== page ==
The ways 1 cardiology leader is tackling staffing, patient care and resident training

Gopi Dandamudi, MD, never envisioned himself going into leadership when he first began as an electrophysiologist.

Dr. Dandamudi, executive medical director of the Center for Cardiovascular Health at Virginia Mason Franciscan Health in Tacoma, Wash., fell in love with the heart during his anatomy and physiology class in high school. As an undergraduate, he became more interested in cardiology and especially electrophysiology.

"Electrophysiology is one of the few fields in medicine where you can actually cure somebody from an arrhythmia lifetime and not worry about it happening again," he told Becker's.

His first exposure to administration and program building was during his time at Danville, Pa.-based Geisinger. He was later recruited to Bloomington-based Indiana University to run one of its programs and eventually landed in his current position. Dr. Dandamudi said he has found administrative work rewarding because it allows him to take care of communities for generations to come.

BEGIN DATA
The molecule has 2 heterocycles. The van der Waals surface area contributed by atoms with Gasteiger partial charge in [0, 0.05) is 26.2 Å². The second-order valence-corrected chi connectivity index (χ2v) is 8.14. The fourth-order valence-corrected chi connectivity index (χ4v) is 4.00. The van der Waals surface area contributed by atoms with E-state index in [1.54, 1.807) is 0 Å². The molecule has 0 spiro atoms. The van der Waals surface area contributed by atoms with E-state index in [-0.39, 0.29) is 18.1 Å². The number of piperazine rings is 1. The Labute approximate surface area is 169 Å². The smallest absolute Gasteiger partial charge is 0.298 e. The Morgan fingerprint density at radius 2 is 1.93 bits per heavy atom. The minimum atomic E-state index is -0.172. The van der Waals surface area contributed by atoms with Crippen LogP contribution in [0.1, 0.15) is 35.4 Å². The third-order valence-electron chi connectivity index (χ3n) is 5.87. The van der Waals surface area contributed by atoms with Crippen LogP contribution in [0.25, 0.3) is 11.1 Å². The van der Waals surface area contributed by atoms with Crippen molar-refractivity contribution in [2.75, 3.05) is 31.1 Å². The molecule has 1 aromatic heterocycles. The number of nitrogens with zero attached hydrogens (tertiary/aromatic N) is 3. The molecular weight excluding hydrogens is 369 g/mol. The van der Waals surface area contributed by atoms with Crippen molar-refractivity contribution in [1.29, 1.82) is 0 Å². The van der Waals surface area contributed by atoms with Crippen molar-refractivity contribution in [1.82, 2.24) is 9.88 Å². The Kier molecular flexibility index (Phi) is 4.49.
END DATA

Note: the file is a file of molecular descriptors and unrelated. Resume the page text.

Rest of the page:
"In 100 years from now, Virginia Mason Franciscan Health will still be here," he said. "We'll still be caring for the communities and even possibly my children and grandchildren. There's something very appealing about building something that will last the next 100 years."

Here, Dr. Dandamudi discusses issues facing physicians and some of the greatest areas of growth in cardiology.

Question: What's the greatest challenge facing physicians right now?

Dr. Gopi Dandamudi: Our biggest challenge is the changing environment of healthcare, the pressures that we feel from the payer perspective, trying to work with what we have and in the context of ever-shrinking support systems that we had in the past and learning to do that ourselves. Most of us are trained to think about and take care of the patient, and not about all these external factors. Now these external factors have become bigger and bigger and we're trying to still take care of patients to the same degree that we always envisioned we would. It's trying to balance all this in a complex environment while taking care of the patient.